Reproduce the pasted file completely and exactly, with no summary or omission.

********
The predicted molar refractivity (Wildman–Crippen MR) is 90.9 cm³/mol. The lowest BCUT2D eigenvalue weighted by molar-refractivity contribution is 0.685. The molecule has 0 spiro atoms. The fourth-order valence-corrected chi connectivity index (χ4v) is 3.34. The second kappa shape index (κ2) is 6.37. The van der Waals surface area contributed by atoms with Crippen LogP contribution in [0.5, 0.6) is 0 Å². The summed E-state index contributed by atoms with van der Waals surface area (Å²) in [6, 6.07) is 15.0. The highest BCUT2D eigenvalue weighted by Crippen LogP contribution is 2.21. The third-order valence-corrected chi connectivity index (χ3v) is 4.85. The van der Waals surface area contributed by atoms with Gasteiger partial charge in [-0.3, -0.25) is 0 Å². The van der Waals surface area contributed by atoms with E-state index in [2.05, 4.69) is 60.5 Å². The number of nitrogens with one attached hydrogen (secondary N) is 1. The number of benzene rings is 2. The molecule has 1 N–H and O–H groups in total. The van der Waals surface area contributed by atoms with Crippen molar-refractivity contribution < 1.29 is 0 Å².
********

The predicted molar refractivity (Wildman–Crippen MR) is 90.9 cm³/mol. The lowest BCUT2D eigenvalue weighted by molar-refractivity contribution is 0.685. The molecule has 0 spiro atoms. The fourth-order valence-corrected chi connectivity index (χ4v) is 3.34. The second kappa shape index (κ2) is 6.37. The van der Waals surface area contributed by atoms with Crippen LogP contribution in [0.5, 0.6) is 0 Å². The summed E-state index contributed by atoms with van der Waals surface area (Å²) in [6, 6.07) is 15.0. The highest BCUT2D eigenvalue weighted by Crippen LogP contribution is 2.21. The third-order valence-corrected chi connectivity index (χ3v) is 4.85. The van der Waals surface area contributed by atoms with Gasteiger partial charge in [-0.3, -0.25) is 0 Å². The van der Waals surface area contributed by atoms with E-state index in [2.05, 4.69) is 60.5 Å². The number of nitrogens with one attached hydrogen (secondary N) is 1. The number of benzene rings is 2. The molecule has 1 N–H and O–H groups in total. The van der Waals surface area contributed by atoms with Crippen molar-refractivity contribution < 1.29 is 0 Å².